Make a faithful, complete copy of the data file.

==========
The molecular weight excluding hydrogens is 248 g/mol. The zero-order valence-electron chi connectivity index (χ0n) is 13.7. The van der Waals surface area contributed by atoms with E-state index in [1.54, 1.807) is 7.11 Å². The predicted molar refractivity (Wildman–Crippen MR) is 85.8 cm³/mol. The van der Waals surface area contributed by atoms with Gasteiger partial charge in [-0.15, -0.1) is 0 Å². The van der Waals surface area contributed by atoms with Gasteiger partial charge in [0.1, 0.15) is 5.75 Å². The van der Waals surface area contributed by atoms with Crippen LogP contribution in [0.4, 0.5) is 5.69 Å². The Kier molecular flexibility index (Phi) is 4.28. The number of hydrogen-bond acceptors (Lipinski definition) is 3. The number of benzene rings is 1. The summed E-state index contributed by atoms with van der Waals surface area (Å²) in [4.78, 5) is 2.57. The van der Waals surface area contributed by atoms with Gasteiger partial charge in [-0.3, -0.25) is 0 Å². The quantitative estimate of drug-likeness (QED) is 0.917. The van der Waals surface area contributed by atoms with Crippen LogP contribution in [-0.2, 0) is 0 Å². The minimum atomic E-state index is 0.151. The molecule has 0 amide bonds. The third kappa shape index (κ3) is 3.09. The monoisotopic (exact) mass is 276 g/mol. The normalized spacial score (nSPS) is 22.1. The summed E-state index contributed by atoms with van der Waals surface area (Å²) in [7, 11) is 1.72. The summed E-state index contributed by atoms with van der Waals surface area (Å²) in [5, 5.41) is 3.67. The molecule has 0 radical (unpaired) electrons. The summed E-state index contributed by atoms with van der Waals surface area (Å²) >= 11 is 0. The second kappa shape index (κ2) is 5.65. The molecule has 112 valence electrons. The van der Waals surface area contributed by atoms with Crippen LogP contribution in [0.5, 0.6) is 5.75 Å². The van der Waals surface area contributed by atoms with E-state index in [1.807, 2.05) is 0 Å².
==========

The molecular weight excluding hydrogens is 248 g/mol. The zero-order valence-electron chi connectivity index (χ0n) is 13.7. The van der Waals surface area contributed by atoms with E-state index in [1.54, 1.807) is 7.11 Å². The predicted molar refractivity (Wildman–Crippen MR) is 85.8 cm³/mol. The van der Waals surface area contributed by atoms with Gasteiger partial charge in [-0.15, -0.1) is 0 Å². The van der Waals surface area contributed by atoms with Gasteiger partial charge in [0.1, 0.15) is 5.75 Å². The van der Waals surface area contributed by atoms with Crippen LogP contribution in [0.4, 0.5) is 5.69 Å². The Kier molecular flexibility index (Phi) is 4.28. The number of hydrogen-bond acceptors (Lipinski definition) is 3. The number of benzene rings is 1. The summed E-state index contributed by atoms with van der Waals surface area (Å²) in [4.78, 5) is 2.57. The van der Waals surface area contributed by atoms with Gasteiger partial charge in [-0.3, -0.25) is 0 Å². The quantitative estimate of drug-likeness (QED) is 0.917. The van der Waals surface area contributed by atoms with Crippen LogP contribution in [-0.2, 0) is 0 Å². The minimum atomic E-state index is 0.151. The molecule has 0 amide bonds. The third kappa shape index (κ3) is 3.09. The monoisotopic (exact) mass is 276 g/mol. The normalized spacial score (nSPS) is 22.1. The summed E-state index contributed by atoms with van der Waals surface area (Å²) in [7, 11) is 1.72. The summed E-state index contributed by atoms with van der Waals surface area (Å²) in [5, 5.41) is 3.67. The molecule has 0 radical (unpaired) electrons. The summed E-state index contributed by atoms with van der Waals surface area (Å²) >= 11 is 0. The second kappa shape index (κ2) is 5.65. The molecule has 112 valence electrons. The van der Waals surface area contributed by atoms with Crippen LogP contribution in [0.5, 0.6) is 5.75 Å². The van der Waals surface area contributed by atoms with E-state index in [1.807, 2.05) is 0 Å².